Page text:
Companion site:


Google search...


Daily Howler logo
SPIN BOAT VETERANS (PART 1)! Why does Roy Hoffmann have total recall? Any chance that he’s reading a script? // link //

SPIN BOAT VETERANS (PART 1): Who is Admiral Roy “Latch” Hoffmann? In John O’Neill/Jerome Corsi’s Unfit for Command, the grizzled commander recalls a meeting John Kerry attended in Vietnam. As he recalls the ancient event, Hoffmann displays astonishing memory skills. Such skills that are often displayed by Kerry-accusers in this kooky but campaign-changing book:
O’NEILL/CORSI (page 64): Roy Hoffmann notes that Kerry’s version of the meeting on January 22, 1969, as just another “Kerry-concocted lie” [sic]. Hoffmann states:

I was standing behind General Abrams and Admiral Zumwalt observing the audience reaction. I distinctly remember Kerry sitting separated several seats from the nearest associate and to the left of the speakers. He did not ask one question or otherwise participate in the dialogue.

“I distinctly remember,” Hoffmann says—and then he says where Kerry was seated during an event in early 1969! Of course, many Spin Boat Veterans accomplish astonishing feats of recall in the course of this kooky book. But Hoffmann’s memory is especially striking. After all, the ancient mariner is 78 years of age—and sometimes, we’re told, he don’t function real good. Four pages after describing his feat of recollection, O’Neill makes us swallow down this:
O’NEILL/CORSI (page 68): In 2003, the telephone rang at Admiral Roy Hoffmann’s residence. It was John Kerry, calling shortly before his announcement that he was running for president. Hoffmann, who is now seventy-eight years old and who has survived sunken boats in both Korea and Vietnam and more hostile fire than nearly anyone among us, thought at first that the call was from Robert Kerrey, not John Kerry. Hoffmann, like most Swiftees, had never imagined that anyone would take John Kerry seriously as a contender for president of the United States. So for the first four or five minutes, Hoffmann responded enthusiastically, eager (as most Swiftees would be) to assist Robert Kerrey in his bid for the nation’s highest office. Then, when Hoffmann realized he was speaking with John Kerry, not Robert Kerrey, his tone changed almost immediately and he became completely noncommittal. Once he declined to give Kerry his support, the conversation faded fast.
Hoffmann remembers the ’69 seating chart—but last year, he spent five minutes cheering on the wrong White House hopeful. Does he really remember where Kerry sat? Does he really remember what Kerry said? For ourselves, we tend to disbelieve 35-year-old memories, even from people who don’t have agendas. But Hoffmann clearly has an agenda—and he has an astonishing memory to match it. But then, all throughout O’Neill’s kooky book, the reader is handed such feats of recall. And such memories tend to produce one result. Inevitably, they hand us “another Kerry-concocted lie”—just another bad lie by John Kerry.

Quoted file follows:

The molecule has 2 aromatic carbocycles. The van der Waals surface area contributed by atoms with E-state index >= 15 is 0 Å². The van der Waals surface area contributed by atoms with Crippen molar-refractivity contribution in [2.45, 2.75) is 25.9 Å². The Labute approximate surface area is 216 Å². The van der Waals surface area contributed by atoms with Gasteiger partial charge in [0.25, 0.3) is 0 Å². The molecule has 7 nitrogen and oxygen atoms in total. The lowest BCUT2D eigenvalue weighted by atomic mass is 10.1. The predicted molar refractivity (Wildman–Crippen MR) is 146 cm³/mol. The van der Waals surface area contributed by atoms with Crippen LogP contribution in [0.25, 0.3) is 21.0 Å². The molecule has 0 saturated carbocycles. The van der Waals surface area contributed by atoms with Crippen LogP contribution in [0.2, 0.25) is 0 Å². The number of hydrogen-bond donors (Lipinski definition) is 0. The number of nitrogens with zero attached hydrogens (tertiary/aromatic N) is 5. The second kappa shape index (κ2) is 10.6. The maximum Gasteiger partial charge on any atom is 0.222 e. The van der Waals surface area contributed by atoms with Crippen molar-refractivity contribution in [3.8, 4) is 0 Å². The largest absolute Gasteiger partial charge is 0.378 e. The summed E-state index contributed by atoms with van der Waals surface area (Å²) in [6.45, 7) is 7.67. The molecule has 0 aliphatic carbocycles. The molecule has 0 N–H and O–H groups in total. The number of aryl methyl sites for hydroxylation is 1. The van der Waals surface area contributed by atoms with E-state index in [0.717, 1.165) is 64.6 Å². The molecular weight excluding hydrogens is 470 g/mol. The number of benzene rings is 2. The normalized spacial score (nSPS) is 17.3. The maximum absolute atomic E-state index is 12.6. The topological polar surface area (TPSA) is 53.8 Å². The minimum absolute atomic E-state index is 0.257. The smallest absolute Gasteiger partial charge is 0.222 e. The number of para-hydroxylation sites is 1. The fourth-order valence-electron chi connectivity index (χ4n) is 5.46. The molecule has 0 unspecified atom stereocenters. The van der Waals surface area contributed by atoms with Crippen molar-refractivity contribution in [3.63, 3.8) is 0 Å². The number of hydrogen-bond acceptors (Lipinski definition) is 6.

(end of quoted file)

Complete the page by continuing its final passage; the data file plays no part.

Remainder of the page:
By the way, how shaky is John O’Neill’s judgment? Quite plainly, he accepts Hoffmann’s account of that meeting—and writes off Kerry’s account as a “lie.” But Kerry’s account of that ancient meeting is taken from his Vietnam journal; it was written the day this meeting occurred. (Using the contemporaneous journal, Douglas Brinkley describes the meeting in his Kerry bio, Tour of Duty.) Hoffmann’s account comes 35 years later—and it comes from an ancient mariner who thought Robert Kerrey, not namesake John, was running for president in 2003. We’ll have to let the reader decide how to assess O’Neill’s judgment. For ourselves, we have one word for the scribe’s method—kooky. And oh yes, one other word—fake.

By the way, how big a faker is Hoffmann himself, the brilliant old man with seating charts in his head? In yesterday’s Philadelphia Inquirer, Tom Infield penned a detailed report on the crucial Swift Boat campaign. Hoffmann, of course, has been a key leader of the effort to bring down Vile Kerry. At one point, Kerry-accuser Larry Thurlow describes how Hoffmann scripted him up at a key July meeting:

INFIELD (9/12/04): Swift boat veteran Larry Thurlow flew in from Bogue, Kan., after the group offered to pay his and his wife's expenses. Thurlow said he was hesitant to become involved but Hoffmann kept asking him to join the group.